2.) Understand the Company’s Risk Profile. Especially in light of the new environment, all board members should be aware of the company’s key risk exposures, which collectively are referred to as the company’s risk profile. Oversight of any business requires understanding the major risks that it faces now and in the future, and making decisions accordingly. Although the universe of risks that a company faces may be almost limitless, a company’s risk profile is the composite (and analysis) of the most pressing risks that impact strategy and reputation.

  • What are the strategic assets we must protect at any cost? Are they at greater risk now?

3.) Define the Company’s Risk Appetite. Companies take risks in order to grow and compete in the marketplace, yet they need parameters for how much risk they are willing to accept. The board plays a critical role in defining the boundaries of risk for the company.

  • Given our risk profile, strategy, and the uncertainty surrounding the current business environment, what risk appetite should our company have? Have we clearly cascaded our risk appetite into decision-making processes at the level of operations?

4.) Integrate Strategy, Risk, and Performance Discussions. All too often, risk and business performance assessments are divorced from the strategy process in the organization. These silos increase the likelihood of poor, costly decisions.

  • When we discuss strategy in this evolving environment, how do we consider both risks to the strategy and the risks inherent in our chosen strategy?

5.) Ensure Transparent and Dynamic Risk Reporting. Risk reporting must reach the right people with the right information. Reports should not be limited to the metrics mandated by external disclosure rules—they should include all the information the board needs to assess the company’s risk exposure. Similarly, reporting should be dynamic, taking into consideration the velocity by which existing risks change or new risks emerge.

  • What is the threshold for risk-related reporting to the board (e.g., categories of risk, specific issues or incidents)? What situations may call for greater board engagement (e.g., perceived management failure to disclose or address a critical risk)? Do we have a protocol that defines these situations? 

6.) Reinforce Clear Accountability for Risk. The management of risk in today’s often-extended enterprise is complex, with executive teams typically transferring ownership of risks to specialist functions. But examination of recent risk disasters reveals that diffuse accountability for risk management is a major problem.

  • As we reward our executives, do we take into account their ability to anticipate and manage risk? Are accountability for and performance in managing risks effectively embedded in incentive structures at all levels of the organization? How far down the reporting chain do our incentives for risk management excellence go?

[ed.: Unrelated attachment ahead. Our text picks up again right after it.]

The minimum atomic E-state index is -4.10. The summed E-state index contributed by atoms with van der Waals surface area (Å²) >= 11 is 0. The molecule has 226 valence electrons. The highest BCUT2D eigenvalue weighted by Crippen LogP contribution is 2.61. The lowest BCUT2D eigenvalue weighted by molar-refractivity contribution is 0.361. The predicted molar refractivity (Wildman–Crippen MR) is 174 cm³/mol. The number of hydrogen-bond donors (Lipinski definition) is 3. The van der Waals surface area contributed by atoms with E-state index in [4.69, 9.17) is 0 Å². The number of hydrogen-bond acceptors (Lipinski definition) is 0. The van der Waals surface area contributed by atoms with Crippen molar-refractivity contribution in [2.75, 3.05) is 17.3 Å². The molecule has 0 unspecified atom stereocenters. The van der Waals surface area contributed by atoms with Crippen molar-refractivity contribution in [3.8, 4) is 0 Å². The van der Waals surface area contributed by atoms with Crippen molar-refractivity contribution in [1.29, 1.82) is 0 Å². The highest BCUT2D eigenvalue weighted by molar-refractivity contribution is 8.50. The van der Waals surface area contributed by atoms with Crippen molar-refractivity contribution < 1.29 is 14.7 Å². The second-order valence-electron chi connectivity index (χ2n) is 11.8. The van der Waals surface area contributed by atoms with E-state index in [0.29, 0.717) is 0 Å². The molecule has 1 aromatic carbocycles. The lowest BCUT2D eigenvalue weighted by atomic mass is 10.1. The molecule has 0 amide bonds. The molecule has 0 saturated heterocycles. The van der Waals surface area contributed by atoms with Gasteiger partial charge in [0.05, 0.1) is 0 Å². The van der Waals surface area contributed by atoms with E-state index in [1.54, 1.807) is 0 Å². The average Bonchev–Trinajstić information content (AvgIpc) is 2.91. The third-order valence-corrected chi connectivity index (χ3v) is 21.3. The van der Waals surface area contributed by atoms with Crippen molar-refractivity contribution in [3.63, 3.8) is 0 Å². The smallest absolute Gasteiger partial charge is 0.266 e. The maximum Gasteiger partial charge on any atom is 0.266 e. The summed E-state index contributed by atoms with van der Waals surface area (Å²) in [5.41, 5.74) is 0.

7.) Verify That Mitigation Reduces Risk Exposure. The success or failure of risk mitigation is often underreported, leaving boards with a limited understanding of whether or not risks are effectively minimized over time.

  • Do we clearly differentiate between risks that can and cannot be mitigated? Are our mitigation plans realistic? Do we understand that mitigation does not mean elimination? Have we clearly communicated our expectations for reporting on risk mitigation?

8.) Assess Risk Culture. Culture is often described as how work really gets done when no one is looking, and it is critical to ensuring a successful and sustainable strategy. More specifically, risk culture is a critical subset of overall corporate culture defined as the behavioral norms inside a company that drive both individual and collective risk decisions. A well-balanced risk culture can unleash innovation, and deter fraud and abuse.

  • Do we have a culture in which staff at all levels know what risks to take and what risks to avoid? How willing are employees to speak up about problems that can cause significant risk to the organization?

By adopting the above eight practices, directors can help their companies prepare for risks in 2017 and beyond.

For more NACD insight and support on board risk oversight, please visit our Risk Oversight Resource Center.

It’s Time for Companies to Improve Board Diversity Disclosure

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The demographic and expertise-based makeup of public company boards has come under increasing scrutiny from investors as numerous studies continue to correlate elements of diversity with improved company performance.

The National Association of Corporate Directors’ Report of the NACD 2016 Blue Ribbon Commission on Building the Strategic-Asset Board emphasized the essential task of assembling and assessing a board best fit to tackle the challenges of the constantly-changing business environment. At its core, the successful strategic-asset board is a mix of directors with diverse backgrounds who are fit to the purpose of complex oversight. And the demand for diversity is not just about market-based performance—the evidence also shows that diverse boards engage in more robust debates, make decisions that are sounder than they would be otherwise, better understand their customers, and attract higher-performing employees.